Bank credit crunch may be easing Fed says lenders have relaxed terms XTC

August 28, 1993|By New York Times News Service

WASHINGTON -- In a strong sign that the credit crunch might be easing, banks have become noticeably more willing to lend to businesses, including small companies, the Federal Reserve reported yesterday.

Bank executives surveyed by the Fed said they had relaxed their terms and requirements for a wide variety of loans. Even as standards for commercial real estate loans stayed restrictive, the bank executives reported what the Fed called a "fairly significant net easing" of standards and terms for commercial loans.

About a fifth of the respondents in the August survey eased standards for approving loans for medium and large businesses. And about 12 percent eased standards for small borrowers.

What is more, banks lowered the cost of loans to businesses, according to the Fed's quarterly survey of lending officers at 78 domestic and foreign banks with branches around the country. From 30 percent to 40 percent scaled back the cost of credit lines for medium to large companies; 15 to 20 percent did so for small ones.

Banks' lending to businesses shrank sharply toward the end of the 1980s and has stayed low, a trend that many experts cite as one reason for the sluggish recovery from the recession.

While bankers generally said that they had had little demand for loans in a soft economy, business executives, especially those in New England, contended that credit has been hard to get since tough lending standards took hold after the banking industry's difficulties in the 1980s.

"We've been sitting on the edge of our seats waiting for this to happen, and it's finally happened," Harvey Rosenblum, research director at the Dallas Federal Reserve, said of the survey's findings. "It's an enormous change."

Noting that the survey in May had suggested a change in attitudes was under way, Frank Newman, the Treasury's undersecretary for domestic finance, said, "Having a second quarter confirming a general direction in lending attitudes is important."

Federal Reserve officials attributed the shift in bankers' psychology to changes in the economic and banking environment.

"The economy is on a slow upward track, property values have stabilized and there's more equity available for small businesses to make the hurdles," said Marvin Goodfriend, research director at the Richmond Federal Reserve.

"Also, bank capital positions have improved, and they are no doubt in a better position to take on new loans."

When interest rates were coming down, banks poured billions of dollars into government securities. That has become one catalyst for the attitude shift, Mr. Rosenblum said, because a pending rule will require banks to use market-value accounting for their investment portfolio, forcing them to revalue their assets frequently to reflect changes in the value of bonds.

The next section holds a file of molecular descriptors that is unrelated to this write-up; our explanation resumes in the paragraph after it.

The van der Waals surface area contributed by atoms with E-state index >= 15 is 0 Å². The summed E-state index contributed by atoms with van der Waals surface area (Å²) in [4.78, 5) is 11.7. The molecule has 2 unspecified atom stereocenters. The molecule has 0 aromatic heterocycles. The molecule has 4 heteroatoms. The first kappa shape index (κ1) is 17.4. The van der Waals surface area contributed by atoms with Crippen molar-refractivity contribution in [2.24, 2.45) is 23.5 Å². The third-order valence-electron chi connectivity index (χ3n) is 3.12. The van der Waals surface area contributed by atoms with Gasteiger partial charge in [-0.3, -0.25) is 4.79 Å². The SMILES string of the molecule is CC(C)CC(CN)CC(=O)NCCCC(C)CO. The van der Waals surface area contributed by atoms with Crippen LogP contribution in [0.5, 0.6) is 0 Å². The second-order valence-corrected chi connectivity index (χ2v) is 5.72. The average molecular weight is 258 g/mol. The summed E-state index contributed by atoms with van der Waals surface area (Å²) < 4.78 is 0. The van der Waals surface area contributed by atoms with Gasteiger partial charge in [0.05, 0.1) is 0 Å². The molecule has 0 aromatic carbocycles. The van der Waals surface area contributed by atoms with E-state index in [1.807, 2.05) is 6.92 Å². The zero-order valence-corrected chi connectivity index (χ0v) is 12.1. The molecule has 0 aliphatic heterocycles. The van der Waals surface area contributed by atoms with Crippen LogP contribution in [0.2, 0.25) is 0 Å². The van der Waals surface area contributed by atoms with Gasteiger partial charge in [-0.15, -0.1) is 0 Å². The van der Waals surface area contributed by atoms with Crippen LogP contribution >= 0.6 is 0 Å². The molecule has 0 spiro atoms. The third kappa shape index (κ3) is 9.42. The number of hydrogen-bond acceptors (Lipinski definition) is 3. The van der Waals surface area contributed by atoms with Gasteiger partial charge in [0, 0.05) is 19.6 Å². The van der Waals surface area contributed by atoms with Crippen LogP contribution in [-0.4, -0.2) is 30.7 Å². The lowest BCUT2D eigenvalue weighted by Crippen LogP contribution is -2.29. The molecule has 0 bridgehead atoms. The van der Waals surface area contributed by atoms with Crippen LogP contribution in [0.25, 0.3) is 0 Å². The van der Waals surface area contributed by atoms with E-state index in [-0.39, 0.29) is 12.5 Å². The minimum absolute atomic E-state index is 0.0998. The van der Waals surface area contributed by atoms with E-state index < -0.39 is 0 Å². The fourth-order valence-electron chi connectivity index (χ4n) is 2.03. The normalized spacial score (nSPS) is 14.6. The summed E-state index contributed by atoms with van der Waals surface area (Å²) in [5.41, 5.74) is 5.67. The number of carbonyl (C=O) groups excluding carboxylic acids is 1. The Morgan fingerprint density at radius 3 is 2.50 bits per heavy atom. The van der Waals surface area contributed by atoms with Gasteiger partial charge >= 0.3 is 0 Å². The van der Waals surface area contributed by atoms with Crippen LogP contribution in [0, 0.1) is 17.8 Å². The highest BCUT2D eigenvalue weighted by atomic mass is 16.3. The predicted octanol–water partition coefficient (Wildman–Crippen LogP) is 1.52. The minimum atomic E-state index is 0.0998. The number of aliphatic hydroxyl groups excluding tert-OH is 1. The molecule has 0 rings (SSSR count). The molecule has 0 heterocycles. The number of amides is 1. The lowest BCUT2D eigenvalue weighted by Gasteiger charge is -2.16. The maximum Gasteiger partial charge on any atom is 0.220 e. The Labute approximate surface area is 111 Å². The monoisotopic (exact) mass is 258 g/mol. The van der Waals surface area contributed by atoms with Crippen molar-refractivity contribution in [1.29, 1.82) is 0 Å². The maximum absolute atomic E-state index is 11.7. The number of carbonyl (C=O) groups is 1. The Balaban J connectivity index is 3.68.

"It makes the true underlying risk of investing in government securities manifest," Mr. Rosenblum said. "As a result it narrows the perceived risk spread between lending to a small-business customer on the one hand and investing in a 7- to 10-year Treasury note on the other."

The other striking finding in the Fed's bank lending survey was that the White House initiative in March to break the credit crunch, the Credit Availability Program, seems to have had little to do with the shift in lending attitudes and practices.

"The survey responses suggest that the CAP has not had a substantial effect on the supply of credit to small and medium-sized businesses, although many respondents expect it to do so in the future," the Fed reported.

One reason: Just 4 banks out of 48 eligible to participate in the initiative's so-called minimal-documentation loan program have done so thus far.

The apparently tepid response to the overall program came as no surprise to the many analysts who maintained that the weak economy, the fragile capital position of banks and the poor financial condition of many small businesses -- rather than overzealous regulation -- was to blame for the lack of business lending.

But Mr. Newman, who worked with the Federal Reserve last spring to draft the initiative, said: "The great impact of this program is still to come. Some of the important regulatory revisions weren't issued until June. It takes time for bankers to receive them, analyze the changes and put them into effect."

Most banks have not yet gone through a bank examination cycle under the new regimen, he said.

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